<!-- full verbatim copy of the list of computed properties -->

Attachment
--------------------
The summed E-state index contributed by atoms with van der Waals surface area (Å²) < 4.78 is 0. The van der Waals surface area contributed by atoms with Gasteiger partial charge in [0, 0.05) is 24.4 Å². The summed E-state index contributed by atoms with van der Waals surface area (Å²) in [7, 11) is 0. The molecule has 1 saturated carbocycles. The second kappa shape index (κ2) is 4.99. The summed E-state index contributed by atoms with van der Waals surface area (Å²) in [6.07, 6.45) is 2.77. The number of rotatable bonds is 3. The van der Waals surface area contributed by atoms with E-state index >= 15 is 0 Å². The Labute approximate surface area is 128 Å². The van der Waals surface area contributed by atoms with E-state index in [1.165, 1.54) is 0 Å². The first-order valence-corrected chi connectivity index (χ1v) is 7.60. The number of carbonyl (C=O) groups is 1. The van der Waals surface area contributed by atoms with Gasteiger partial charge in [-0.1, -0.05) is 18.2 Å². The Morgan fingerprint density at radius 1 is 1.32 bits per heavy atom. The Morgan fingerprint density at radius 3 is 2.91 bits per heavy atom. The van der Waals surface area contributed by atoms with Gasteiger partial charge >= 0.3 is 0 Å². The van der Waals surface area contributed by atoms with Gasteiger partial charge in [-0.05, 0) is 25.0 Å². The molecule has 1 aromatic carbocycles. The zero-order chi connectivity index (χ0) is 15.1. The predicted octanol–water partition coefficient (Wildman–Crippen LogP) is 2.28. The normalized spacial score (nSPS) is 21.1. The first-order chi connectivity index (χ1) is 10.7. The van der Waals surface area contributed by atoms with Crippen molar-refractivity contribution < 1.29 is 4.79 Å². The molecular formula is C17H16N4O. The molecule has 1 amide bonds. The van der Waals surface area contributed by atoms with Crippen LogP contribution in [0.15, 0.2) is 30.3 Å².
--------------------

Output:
The summed E-state index contributed by atoms with van der Waals surface area (Å²) < 4.78 is 0. The van der Waals surface area contributed by atoms with Gasteiger partial charge in [0, 0.05) is 24.4 Å². The summed E-state index contributed by atoms with van der Waals surface area (Å²) in [7, 11) is 0. The molecule has 1 saturated carbocycles. The second kappa shape index (κ2) is 4.99. The summed E-state index contributed by atoms with van der Waals surface area (Å²) in [6.07, 6.45) is 2.77. The number of rotatable bonds is 3. The van der Waals surface area contributed by atoms with E-state index >= 15 is 0 Å². The Labute approximate surface area is 128 Å². The van der Waals surface area contributed by atoms with E-state index in [1.165, 1.54) is 0 Å². The first-order valence-corrected chi connectivity index (χ1v) is 7.60. The number of carbonyl (C=O) groups is 1. The van der Waals surface area contributed by atoms with Gasteiger partial charge in [-0.1, -0.05) is 18.2 Å². The Morgan fingerprint density at radius 1 is 1.32 bits per heavy atom. The Morgan fingerprint density at radius 3 is 2.91 bits per heavy atom. The van der Waals surface area contributed by atoms with Gasteiger partial charge >= 0.3 is 0 Å². The van der Waals surface area contributed by atoms with Gasteiger partial charge in [-0.05, 0) is 25.0 Å². The molecule has 1 aromatic carbocycles. The zero-order chi connectivity index (χ0) is 15.1. The predicted octanol–water partition coefficient (Wildman–Crippen LogP) is 2.28. The normalized spacial score (nSPS) is 21.1. The first-order chi connectivity index (χ1) is 10.7. The van der Waals surface area contributed by atoms with Crippen molar-refractivity contribution < 1.29 is 4.79 Å². The molecular formula is C17H16N4O. The molecule has 1 amide bonds. The van der Waals surface area contributed by atoms with Crippen LogP contribution in [0.15, 0.2) is 30.3 Å².